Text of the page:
But when you’re bucking the industry, there’s no assurance of success. I’ve also thought a lot about Francois Truffaut, who trumpeted the experimental French New Wave and spent dead tree space hammering mainstream film. He and the rest of Cahiers du Cinema gave the burgeoning movement critical import; they reasoned out why experimenting with lenses and angle and so on was important and what such experimentation could provide the medium. Punk never did anything quite so academic, but music’s always been more emotional than cinema.

Point being: if independent book publishing has at least a second-removed relation to punk music, if it can be understood as rebellion against artistic establishment, what has taken me so long to wake up and smell the coffee? I’m all about rebellion. Well, OK, I’m not “all about it,” but I do recognize it as a most interesting trait of human society; the need to tear down the old. And I do believe it to be one of of the most important acts that we as a people can do. Society (traditions/institutions/mores) is our creation; so we can alter it.

Why do I spend all this time worrying about fitting into the industry machine? So I can be accepted by the same terms that other writers have been accepted? I suppose that’s the case. But the machine is breaking; the machine is broken. Time to come out from under its shadow.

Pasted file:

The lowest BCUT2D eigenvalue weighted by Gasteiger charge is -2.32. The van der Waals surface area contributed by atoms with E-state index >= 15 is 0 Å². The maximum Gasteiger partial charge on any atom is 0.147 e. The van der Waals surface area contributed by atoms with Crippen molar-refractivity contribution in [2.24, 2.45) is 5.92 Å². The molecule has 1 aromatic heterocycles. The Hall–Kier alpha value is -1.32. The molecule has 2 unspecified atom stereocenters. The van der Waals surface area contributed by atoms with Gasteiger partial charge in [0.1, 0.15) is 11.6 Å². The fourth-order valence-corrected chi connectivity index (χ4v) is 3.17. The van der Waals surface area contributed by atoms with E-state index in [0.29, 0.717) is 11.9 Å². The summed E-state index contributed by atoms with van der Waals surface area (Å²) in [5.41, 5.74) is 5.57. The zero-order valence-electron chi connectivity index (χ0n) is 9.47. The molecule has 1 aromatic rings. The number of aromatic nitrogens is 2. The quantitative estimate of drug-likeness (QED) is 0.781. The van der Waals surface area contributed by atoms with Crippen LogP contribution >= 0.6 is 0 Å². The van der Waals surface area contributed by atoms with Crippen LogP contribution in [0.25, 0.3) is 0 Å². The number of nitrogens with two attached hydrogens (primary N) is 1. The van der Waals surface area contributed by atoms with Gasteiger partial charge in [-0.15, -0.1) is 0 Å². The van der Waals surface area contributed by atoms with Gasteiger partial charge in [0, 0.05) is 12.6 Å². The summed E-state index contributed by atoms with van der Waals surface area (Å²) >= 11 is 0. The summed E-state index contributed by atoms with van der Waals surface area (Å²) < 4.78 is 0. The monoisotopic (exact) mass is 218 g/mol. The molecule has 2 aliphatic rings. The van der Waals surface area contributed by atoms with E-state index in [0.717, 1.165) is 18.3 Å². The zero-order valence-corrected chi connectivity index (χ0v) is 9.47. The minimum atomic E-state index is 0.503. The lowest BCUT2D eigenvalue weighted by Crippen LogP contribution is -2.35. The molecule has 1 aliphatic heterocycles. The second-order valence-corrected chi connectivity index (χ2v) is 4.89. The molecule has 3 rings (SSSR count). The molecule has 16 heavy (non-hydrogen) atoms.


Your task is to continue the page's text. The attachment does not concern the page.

And so: I am working to start a new project. One in which I critically review indie / self / epublished science fiction novels and short stories. One in which I am open about my current manuscript, invite people to discuss it. This new manuscript (separate from novel #2) will be a serial, given away for free as an ebook or sold for a pittance in a DIY physical form.

I’m challenging myself to be experimental, beyond my prose. To open up to the new model; to allow for free digital distribution of my work. I am not a perfect writer (is anyone?) and at the young age of 26, I have a lot more growing to do. For the duration of this project, my growth will be a transparent process. Free. Critical. Punk.


  • Writing the new manuscript will not begin until drafting novel #2 is finished.
  • This “new project” will likely be on a separate wordpress blog.